Stab Magazine | Lose the ego

Lose the ego

AND 21 OTHER PIECES OF GREAT ADVICE TO HELP YOU GET THE MAGIC BOARD When you’re on the perfect surfboard, nothing else in the world matters. What school exam or chick or boss could bring you down when you’re a weightless, floating, spinning surf machine? Stab figured the people most experienced in board ordering and […]

style // Mar 8, 2016
Words by stab
Reading Time: 7 minutes


When you’re on the perfect surfboard, nothing else in the world matters.
What school exam or chick or boss could bring you down when you’re a weightless, floating, spinning surf machine?

Stab figured the people most experienced in board ordering and performance were the shapers and surfers at the top of the pyramid. Each surfer here has a minimum of 15 years experience of riding and refining their surfboards. Some have owned over 1000 surfboards in their life. During the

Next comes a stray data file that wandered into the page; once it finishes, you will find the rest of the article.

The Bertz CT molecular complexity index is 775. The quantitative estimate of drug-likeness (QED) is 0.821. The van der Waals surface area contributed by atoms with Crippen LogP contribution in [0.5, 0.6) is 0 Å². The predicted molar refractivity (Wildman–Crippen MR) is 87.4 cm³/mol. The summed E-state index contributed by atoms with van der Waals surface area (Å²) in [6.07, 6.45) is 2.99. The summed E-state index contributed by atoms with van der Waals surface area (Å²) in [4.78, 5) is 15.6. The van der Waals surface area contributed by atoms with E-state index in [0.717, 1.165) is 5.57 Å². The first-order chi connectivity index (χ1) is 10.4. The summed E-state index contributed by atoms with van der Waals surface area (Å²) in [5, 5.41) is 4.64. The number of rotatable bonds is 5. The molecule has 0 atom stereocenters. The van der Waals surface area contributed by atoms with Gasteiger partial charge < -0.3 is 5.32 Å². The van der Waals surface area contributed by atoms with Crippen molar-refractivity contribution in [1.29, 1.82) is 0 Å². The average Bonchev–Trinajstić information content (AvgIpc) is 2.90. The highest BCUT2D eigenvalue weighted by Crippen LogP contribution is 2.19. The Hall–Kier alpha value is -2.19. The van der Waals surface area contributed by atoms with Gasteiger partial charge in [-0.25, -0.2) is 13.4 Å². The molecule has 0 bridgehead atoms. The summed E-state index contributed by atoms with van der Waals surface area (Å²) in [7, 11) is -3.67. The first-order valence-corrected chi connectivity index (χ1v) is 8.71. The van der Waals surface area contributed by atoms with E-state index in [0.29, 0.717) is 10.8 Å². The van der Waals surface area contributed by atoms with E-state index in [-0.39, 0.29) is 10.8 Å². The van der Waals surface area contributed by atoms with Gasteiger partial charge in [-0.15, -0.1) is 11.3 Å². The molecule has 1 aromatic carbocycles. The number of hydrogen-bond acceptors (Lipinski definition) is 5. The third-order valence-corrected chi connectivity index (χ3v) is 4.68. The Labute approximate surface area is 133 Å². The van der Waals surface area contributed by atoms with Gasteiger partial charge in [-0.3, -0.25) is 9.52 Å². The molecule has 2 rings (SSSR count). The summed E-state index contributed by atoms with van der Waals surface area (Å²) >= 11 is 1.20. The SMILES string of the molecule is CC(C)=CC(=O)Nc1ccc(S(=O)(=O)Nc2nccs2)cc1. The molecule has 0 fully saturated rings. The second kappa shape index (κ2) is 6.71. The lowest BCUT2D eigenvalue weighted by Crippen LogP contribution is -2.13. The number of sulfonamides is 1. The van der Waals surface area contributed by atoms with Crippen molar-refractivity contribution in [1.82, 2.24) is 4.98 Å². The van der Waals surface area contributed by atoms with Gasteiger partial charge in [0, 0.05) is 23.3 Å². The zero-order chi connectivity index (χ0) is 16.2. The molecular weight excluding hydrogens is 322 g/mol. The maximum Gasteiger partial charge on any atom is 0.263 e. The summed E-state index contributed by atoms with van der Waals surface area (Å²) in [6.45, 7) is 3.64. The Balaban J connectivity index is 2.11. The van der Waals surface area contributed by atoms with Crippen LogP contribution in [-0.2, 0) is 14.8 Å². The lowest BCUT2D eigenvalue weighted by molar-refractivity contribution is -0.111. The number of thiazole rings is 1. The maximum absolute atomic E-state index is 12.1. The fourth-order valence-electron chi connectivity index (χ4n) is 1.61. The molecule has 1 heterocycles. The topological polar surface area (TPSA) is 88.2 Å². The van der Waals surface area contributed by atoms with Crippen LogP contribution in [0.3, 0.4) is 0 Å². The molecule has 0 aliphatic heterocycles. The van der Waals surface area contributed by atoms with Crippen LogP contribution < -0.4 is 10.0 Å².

Globe WCT in Fiji Stab dragged the surfers from their bures and Apple lappies and asked em the question: If there was one piece of advice you could pass on to other surfers about ordering a board, what would it be? As you’ll see the answers are often conflicting, always opinionated and the one constant will always remain: surfboards and their performance are always going to be real fucken subjective.

Mick Fanning 25, Weight: 75 kg. Height: 5’10”
Shaper: Barren Handley (DHD), board pictured: Simon Anderson

Typical Dimensions: 6’1″ x 18 1/4″ x 2 1/16″

Mick finds a rounded square tail is the easiest board to ride. He opts for a pin-tail when he wants to surf high and tight in the pocket in nice waves. He finds
boards like this Simon pictured sit well in the pocket and drive at waves like Bells and Cloudbreak. Interestingly, Mick finds it virtually impossible to perform
high-fidelity surfing on a swallow. “In the transition from turn to turn the tail pops out for me. They… just… don’t… work,” says Mick.